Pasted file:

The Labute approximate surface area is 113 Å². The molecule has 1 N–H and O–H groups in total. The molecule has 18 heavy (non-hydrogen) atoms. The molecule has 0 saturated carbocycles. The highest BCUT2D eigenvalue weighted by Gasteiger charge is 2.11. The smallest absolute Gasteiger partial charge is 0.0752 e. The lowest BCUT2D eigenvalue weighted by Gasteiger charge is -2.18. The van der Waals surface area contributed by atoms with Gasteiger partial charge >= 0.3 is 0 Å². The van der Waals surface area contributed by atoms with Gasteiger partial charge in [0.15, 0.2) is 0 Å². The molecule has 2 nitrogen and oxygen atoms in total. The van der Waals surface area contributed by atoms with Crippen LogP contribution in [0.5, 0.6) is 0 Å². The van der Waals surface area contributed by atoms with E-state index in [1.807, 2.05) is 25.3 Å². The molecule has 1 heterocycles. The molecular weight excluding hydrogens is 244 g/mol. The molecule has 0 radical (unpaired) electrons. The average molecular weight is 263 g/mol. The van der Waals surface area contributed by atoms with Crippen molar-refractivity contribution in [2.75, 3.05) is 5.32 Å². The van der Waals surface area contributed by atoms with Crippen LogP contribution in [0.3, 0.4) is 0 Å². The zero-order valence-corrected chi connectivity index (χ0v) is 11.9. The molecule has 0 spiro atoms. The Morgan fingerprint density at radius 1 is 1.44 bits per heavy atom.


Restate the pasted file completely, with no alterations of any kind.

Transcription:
The Labute approximate surface area is 113 Å². The molecule has 1 N–H and O–H groups in total. The molecule has 18 heavy (non-hydrogen) atoms. The molecule has 0 saturated carbocycles. The highest BCUT2D eigenvalue weighted by Gasteiger charge is 2.11. The smallest absolute Gasteiger partial charge is 0.0752 e. The lowest BCUT2D eigenvalue weighted by Gasteiger charge is -2.18. The van der Waals surface area contributed by atoms with Gasteiger partial charge >= 0.3 is 0 Å². The van der Waals surface area contributed by atoms with Gasteiger partial charge in [0.15, 0.2) is 0 Å². The molecule has 2 nitrogen and oxygen atoms in total. The van der Waals surface area contributed by atoms with Crippen LogP contribution in [0.5, 0.6) is 0 Å². The van der Waals surface area contributed by atoms with E-state index in [1.807, 2.05) is 25.3 Å². The molecule has 1 heterocycles. The molecular weight excluding hydrogens is 244 g/mol. The molecule has 0 radical (unpaired) electrons. The average molecular weight is 263 g/mol. The van der Waals surface area contributed by atoms with Crippen molar-refractivity contribution in [2.75, 3.05) is 5.32 Å². The van der Waals surface area contributed by atoms with Crippen LogP contribution in [0.3, 0.4) is 0 Å². The zero-order valence-corrected chi connectivity index (χ0v) is 11.9. The molecule has 0 spiro atoms. The Morgan fingerprint density at radius 1 is 1.44 bits per heavy atom.